Subject(s): horse ; inertial measurement unit ; back ; vertebral column ; range of motion ; objective ; Aging ; Animals ; Horses - physiology ; Spine - physiology ; Range of Motion, Articular - physiology ; Horses ; Population ; Index Medicus
    ISSN: 0425-1644
    E-ISSN: 2042-3306
    Source: Alma/SFX Local Collection
    Source: © ProQuest LLC All rights reserved〈img src="https://exlibris-pub.s3.amazonaws.com/PQ_Logo.jpg" style="vertical-align:middle;margin-left:7px"〉
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  • 8
    Language: English
    In: Fisheries (Bethesda), 2019-11, Vol.44 (11), p.539-544
    ISSN: 0363-2415
    E-ISSN: 1548-8446
    Source: Wiley Online Library All Journals
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  • 9
    Language: English
    In: Fish and fisheries (Oxford, England), 2019-07, Vol.20 (4), p.802-816
    Description: Temporary aquatic habitats are not widely appreciated fish habitat. However, fish navigate the transient waters of intertidal zones, floodplains, intermittent and ephemeral streams, lake margins, seasonally frozen lakes and streams, and anthropogenic aquatic habitats across the globe to access important resources. The selective pressures imposed by water impermanence (i.e., freezing, drying, tidal fluctuations), however, operate similarly across taxa and ecosystems. These similarities are formalized into a conceptual model relating habitat use to surface water phenology. Whereas all necessary life history functions (spawning, foraging, refuge, and dispersal) can be accomplished in temporary habitats, the timing, duration, and predictability of water act as a “life history filter” to which habitats can be used and for what purpose. Habitats wet from minutes to months may all be important—albeit in different ways, for different species. If life history needs co‐occur with accessibility, temporary habitats can contribute substantially to individual fitness, overall production and important metapopulation processes. This heuristic is intended to promote research, recognition and conservation of these frequently overlooked habitats that can be disproportionately important relative to their size or brevity of existence. There is a pressing need to quantify how use of temporary aquatic habitats translates to individual fitness benefits, population size and temporal stability, and ecosystem‐level consequences. Temporary aquatic habitats are being impacted at an alarming rate by anthropogenic activities altering their existence, phenology, and connectivity. It is timely that scientists, managers and policymakers consider the role these habitats play in global fish production.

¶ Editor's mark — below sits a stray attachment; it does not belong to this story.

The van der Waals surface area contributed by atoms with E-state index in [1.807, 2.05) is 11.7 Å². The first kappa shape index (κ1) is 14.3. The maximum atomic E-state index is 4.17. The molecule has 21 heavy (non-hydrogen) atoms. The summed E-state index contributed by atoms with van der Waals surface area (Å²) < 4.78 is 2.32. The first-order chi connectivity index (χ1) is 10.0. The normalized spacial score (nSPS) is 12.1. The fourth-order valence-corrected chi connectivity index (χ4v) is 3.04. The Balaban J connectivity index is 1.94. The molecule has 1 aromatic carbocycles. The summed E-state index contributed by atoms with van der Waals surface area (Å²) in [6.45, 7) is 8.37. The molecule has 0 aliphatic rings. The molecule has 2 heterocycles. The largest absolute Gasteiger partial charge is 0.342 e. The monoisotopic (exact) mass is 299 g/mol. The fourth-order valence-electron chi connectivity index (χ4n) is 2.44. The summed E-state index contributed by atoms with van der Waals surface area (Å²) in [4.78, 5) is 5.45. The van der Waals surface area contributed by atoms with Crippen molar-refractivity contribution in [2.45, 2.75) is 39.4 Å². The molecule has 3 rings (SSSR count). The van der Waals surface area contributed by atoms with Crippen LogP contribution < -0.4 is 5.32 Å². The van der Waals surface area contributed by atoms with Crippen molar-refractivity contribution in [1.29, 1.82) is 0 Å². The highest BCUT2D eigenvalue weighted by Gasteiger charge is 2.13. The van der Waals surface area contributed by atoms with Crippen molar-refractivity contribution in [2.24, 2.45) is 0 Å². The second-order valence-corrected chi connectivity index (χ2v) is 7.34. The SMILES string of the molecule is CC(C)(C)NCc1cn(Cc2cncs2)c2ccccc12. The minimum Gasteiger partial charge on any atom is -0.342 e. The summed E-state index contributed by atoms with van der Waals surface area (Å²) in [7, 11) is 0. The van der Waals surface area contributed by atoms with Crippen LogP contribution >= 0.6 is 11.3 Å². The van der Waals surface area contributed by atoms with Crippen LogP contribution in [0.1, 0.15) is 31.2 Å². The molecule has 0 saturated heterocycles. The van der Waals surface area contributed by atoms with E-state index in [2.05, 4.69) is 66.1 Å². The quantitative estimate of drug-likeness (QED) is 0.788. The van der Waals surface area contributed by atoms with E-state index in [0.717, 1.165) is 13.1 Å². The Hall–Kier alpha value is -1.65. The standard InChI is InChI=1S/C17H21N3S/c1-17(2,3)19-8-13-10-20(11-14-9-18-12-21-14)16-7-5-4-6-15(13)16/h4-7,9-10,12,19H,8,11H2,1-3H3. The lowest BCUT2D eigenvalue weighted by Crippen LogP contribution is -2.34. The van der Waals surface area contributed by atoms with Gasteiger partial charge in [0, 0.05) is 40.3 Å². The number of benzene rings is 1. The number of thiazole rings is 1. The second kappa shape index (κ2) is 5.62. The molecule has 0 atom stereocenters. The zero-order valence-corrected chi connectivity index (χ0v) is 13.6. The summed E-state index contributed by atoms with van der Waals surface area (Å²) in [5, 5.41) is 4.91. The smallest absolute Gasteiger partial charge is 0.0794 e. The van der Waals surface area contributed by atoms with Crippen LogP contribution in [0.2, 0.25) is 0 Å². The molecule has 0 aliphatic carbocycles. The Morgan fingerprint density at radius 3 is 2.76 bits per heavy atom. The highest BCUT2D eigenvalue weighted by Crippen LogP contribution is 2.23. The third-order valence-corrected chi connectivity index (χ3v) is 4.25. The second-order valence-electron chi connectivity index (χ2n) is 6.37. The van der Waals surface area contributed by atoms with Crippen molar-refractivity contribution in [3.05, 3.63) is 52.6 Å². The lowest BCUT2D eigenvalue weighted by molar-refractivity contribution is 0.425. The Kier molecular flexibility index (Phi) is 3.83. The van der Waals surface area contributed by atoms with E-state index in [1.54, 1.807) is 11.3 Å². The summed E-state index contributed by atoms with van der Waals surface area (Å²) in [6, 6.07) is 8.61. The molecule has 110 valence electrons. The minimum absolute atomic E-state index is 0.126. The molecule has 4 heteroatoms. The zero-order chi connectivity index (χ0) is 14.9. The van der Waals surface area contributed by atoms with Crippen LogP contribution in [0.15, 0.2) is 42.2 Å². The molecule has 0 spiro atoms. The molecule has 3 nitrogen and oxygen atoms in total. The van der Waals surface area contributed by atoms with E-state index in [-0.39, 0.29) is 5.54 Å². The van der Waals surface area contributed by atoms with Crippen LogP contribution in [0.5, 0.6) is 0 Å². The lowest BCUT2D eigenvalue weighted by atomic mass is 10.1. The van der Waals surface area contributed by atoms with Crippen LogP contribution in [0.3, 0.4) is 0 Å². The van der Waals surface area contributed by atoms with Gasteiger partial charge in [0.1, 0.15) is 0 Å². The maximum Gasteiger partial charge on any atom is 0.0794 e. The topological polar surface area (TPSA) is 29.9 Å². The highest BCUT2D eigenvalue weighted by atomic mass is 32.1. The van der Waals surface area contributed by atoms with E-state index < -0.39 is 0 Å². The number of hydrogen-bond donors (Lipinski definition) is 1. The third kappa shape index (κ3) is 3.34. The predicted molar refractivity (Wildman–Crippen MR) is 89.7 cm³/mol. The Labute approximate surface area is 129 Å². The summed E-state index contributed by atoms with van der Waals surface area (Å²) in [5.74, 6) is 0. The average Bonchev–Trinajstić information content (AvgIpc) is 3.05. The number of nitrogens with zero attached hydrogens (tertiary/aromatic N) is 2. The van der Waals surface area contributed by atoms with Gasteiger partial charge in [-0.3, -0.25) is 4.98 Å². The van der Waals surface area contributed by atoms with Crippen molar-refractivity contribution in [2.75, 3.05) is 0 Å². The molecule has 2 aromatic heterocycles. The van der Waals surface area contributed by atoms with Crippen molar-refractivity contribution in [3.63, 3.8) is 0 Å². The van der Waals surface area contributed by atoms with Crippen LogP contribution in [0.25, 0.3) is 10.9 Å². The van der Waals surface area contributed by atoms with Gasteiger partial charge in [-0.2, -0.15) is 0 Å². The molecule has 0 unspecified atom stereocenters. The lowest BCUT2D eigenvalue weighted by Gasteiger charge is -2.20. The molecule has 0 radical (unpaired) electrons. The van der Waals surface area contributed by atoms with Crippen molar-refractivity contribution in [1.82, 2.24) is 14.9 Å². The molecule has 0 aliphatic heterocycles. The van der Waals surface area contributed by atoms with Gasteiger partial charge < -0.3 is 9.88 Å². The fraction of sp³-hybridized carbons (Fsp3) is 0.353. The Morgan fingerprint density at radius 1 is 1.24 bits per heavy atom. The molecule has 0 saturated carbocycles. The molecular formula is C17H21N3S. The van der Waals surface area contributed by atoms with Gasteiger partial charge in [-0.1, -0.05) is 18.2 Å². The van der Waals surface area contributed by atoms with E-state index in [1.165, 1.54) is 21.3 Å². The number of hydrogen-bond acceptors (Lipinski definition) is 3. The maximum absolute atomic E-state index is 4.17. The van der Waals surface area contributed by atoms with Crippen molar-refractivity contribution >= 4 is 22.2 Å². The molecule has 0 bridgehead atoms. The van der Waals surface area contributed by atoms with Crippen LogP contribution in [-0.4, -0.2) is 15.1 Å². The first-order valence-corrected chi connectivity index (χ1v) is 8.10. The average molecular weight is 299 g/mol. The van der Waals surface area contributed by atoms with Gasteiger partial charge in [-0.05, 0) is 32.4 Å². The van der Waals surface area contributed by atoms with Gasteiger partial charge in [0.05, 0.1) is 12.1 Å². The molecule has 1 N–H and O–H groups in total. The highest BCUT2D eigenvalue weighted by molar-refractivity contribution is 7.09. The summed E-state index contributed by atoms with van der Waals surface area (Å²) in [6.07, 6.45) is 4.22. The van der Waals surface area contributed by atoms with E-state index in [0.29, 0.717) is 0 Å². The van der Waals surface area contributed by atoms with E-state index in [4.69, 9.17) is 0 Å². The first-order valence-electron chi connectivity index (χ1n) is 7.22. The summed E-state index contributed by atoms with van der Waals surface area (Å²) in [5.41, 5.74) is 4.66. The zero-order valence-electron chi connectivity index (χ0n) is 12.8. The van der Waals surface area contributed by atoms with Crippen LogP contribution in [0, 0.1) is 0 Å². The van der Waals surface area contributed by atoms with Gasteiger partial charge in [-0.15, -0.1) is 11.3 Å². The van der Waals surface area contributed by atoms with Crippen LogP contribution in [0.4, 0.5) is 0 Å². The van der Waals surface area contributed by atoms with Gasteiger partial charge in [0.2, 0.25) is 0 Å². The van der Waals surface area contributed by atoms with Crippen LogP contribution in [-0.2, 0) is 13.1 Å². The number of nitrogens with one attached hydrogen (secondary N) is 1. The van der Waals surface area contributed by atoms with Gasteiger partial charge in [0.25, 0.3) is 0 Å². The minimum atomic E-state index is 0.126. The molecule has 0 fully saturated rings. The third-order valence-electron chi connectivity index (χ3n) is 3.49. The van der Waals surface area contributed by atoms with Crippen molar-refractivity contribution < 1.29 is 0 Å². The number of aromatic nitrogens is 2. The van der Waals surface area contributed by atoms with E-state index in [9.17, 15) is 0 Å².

Subject(s): intermittent and ephemeral streams ; habitat use ; fish movement and migration ; intertidal zone ; floodplains and wetlands ; phenology and hydroperiod ; Lakes ; Usage ; Aquatic resources ; Tide pool ecology ; Analysis ; Coastal ecosystems
    ISSN: 1467-2960
    E-ISSN: 1467-2979
    Source: Academic Search Ultimate
    Source: Alma/SFX Local Collection
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  • 10
    Language: English
    In: The Journal of heart and lung transplantation, 2016, Vol.35 (4), p.S179-S179
    Subject(s): Surgery ; Transplantation of organs, tissues, etc
    ISSN: 1053-2498
    E-ISSN: 1557-3117
    Source: Alma/SFX Local Collection